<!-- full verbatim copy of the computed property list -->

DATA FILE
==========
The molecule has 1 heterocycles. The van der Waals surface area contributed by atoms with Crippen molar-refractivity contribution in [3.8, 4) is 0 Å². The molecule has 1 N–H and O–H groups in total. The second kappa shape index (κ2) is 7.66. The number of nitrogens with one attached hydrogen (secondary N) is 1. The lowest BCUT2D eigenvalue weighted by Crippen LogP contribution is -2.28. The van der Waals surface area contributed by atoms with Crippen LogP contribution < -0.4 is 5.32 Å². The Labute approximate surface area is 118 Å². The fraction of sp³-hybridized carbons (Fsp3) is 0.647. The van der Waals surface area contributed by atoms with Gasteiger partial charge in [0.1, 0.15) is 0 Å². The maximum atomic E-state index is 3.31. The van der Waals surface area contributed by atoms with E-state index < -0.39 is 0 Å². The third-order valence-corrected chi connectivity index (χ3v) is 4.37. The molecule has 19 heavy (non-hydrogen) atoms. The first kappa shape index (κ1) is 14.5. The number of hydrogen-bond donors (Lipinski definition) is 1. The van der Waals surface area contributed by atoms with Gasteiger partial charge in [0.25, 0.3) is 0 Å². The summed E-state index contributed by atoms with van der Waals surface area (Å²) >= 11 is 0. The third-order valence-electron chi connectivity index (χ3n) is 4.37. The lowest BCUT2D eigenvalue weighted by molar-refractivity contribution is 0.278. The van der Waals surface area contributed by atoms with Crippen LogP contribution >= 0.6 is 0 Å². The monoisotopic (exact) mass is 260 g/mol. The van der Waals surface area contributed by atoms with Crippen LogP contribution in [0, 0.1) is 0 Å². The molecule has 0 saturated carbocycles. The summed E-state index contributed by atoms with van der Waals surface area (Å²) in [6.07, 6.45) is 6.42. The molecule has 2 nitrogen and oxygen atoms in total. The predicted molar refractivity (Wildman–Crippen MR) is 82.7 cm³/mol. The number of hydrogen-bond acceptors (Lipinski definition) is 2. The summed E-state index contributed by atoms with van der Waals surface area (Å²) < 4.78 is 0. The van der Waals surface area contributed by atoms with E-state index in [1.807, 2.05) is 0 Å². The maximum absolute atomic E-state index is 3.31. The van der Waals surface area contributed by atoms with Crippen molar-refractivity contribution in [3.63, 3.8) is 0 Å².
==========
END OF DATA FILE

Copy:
The molecule has 1 heterocycles. The van der Waals surface area contributed by atoms with Crippen molar-refractivity contribution in [3.8, 4) is 0 Å². The molecule has 1 N–H and O–H groups in total. The second kappa shape index (κ2) is 7.66. The number of nitrogens with one attached hydrogen (secondary N) is 1. The lowest BCUT2D eigenvalue weighted by Crippen LogP contribution is -2.28. The van der Waals surface area contributed by atoms with Crippen LogP contribution < -0.4 is 5.32 Å². The Labute approximate surface area is 118 Å². The fraction of sp³-hybridized carbons (Fsp3) is 0.647. The van der Waals surface area contributed by atoms with Gasteiger partial charge in [0.1, 0.15) is 0 Å². The maximum atomic E-state index is 3.31. The van der Waals surface area contributed by atoms with E-state index < -0.39 is 0 Å². The third-order valence-corrected chi connectivity index (χ3v) is 4.37. The molecule has 19 heavy (non-hydrogen) atoms. The first kappa shape index (κ1) is 14.5. The number of hydrogen-bond donors (Lipinski definition) is 1. The van der Waals surface area contributed by atoms with Gasteiger partial charge in [0.25, 0.3) is 0 Å². The summed E-state index contributed by atoms with van der Waals surface area (Å²) >= 11 is 0. The third-order valence-electron chi connectivity index (χ3n) is 4.37. The lowest BCUT2D eigenvalue weighted by molar-refractivity contribution is 0.278. The van der Waals surface area contributed by atoms with Crippen LogP contribution >= 0.6 is 0 Å². The monoisotopic (exact) mass is 260 g/mol. The van der Waals surface area contributed by atoms with Crippen LogP contribution in [0, 0.1) is 0 Å². The molecule has 0 saturated carbocycles. The summed E-state index contributed by atoms with van der Waals surface area (Å²) in [6.07, 6.45) is 6.42. The molecule has 2 nitrogen and oxygen atoms in total. The predicted molar refractivity (Wildman–Crippen MR) is 82.7 cm³/mol. The number of hydrogen-bond acceptors (Lipinski definition) is 2. The summed E-state index contributed by atoms with van der Waals surface area (Å²) < 4.78 is 0. The van der Waals surface area contributed by atoms with E-state index in [1.807, 2.05) is 0 Å². The maximum absolute atomic E-state index is 3.31. The van der Waals surface area contributed by atoms with Crippen molar-refractivity contribution in [3.63, 3.8) is 0 Å².